Throughout history, how has friendship helped people survive?
The Internet and television have made the world a much smaller place, as virtually everyone
is aware of pop culture icons like David Beckham and Lady Gaga.
Is it important to keep up with pop culture? Why or why not?
If you stopped paying attention to pop culture, would you be able to participate in the same
kinds of conversations with your friends? Does pop culture create similar interests in people
throughout the world, regardless of culture?
There is a commonly known phrase, "Jack of all trades, and master of none."
How do you interpret this phrase?
Would you rather be really good at one thing or average at many things?
What is the difference between being good at something and being great at something?
Imagine you had the power to change one historical event. However, this action would
create a chain reaction which would result in you never being born.
What event would you change? Why? What would be the consequences of you never being
born? Is it better to sacrifice one person for the benefit of all or not?
The way that people behave and what they desire are constantly changing. What differences
can you predict about food, culture, clothing, etc. in the future?
Do you think it will be easier to live one hundred years from now?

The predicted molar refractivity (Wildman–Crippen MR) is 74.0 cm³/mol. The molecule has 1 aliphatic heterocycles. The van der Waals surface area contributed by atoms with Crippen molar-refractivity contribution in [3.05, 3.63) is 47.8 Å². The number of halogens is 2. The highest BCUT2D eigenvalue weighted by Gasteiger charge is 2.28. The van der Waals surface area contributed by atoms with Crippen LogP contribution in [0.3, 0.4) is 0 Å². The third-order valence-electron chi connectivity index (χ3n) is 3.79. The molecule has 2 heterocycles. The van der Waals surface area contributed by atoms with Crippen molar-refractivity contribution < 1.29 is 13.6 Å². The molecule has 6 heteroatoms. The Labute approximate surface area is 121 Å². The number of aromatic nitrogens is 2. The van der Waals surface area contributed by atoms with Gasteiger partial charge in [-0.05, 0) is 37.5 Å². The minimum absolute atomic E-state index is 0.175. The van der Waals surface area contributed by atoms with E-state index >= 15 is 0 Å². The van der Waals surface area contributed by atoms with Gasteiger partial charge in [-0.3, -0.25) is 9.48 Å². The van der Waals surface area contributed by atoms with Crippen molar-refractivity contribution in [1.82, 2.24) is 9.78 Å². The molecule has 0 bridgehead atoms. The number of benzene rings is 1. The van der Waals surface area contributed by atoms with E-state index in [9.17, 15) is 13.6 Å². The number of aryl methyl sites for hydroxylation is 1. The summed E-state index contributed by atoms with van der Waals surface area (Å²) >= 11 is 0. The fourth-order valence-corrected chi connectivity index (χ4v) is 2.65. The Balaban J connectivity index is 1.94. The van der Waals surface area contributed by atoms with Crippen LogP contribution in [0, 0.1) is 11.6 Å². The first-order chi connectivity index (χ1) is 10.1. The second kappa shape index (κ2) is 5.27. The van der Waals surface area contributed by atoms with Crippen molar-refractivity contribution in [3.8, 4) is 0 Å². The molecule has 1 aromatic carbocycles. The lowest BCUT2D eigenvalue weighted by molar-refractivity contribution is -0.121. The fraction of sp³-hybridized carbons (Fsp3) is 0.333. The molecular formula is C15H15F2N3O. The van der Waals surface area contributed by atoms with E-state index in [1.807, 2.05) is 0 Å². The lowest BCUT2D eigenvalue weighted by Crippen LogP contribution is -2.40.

In what ways would it be more difficult?
What new challenges do you imagine your generation will face in the future?
Are you prepared to face these challenges?

10.

11.

12.

13.

14.

15.

16.

17.

18.

19.

20.

Many people are distrustful of modern medicine. They believe that natural medicines from
herbs and plants work much better.
If you were sick, would you go to a regular doctor or a doctor who uses herbs and plants as
medicine?
Some argue that laughter makes a person feel better than any medicine can. Do you agree?
Why or why not?
Have your parents ever treated you with medicinal remedies? Were they effective?
Both men and women spend a lot of time and money on fashion in an attempt to keep up
with the latest trends. Does beauty affect one's success in life?
Do you think the standard of beauty is the same in Ukraine as in America?
Is there more pressure on women than on men to be beautiful?
Each country has different rules of etiquette and behavior.
What are some common rules of etiquette in Ukraine?
Why is it important to respect the rules of etiquette in a foreign country? Which practices
have you heard about or experienced that are different from what you are used to?
Leo Tolstoy wrote, "Art is a human activity which has as its purpose the transmission to
others the highest and best feelings to which men have risen."
How can art reflect our personal ideals? Tell about a painting, play, book, or song that
reflects your beliefs. Do you think we can learn from different forms of art?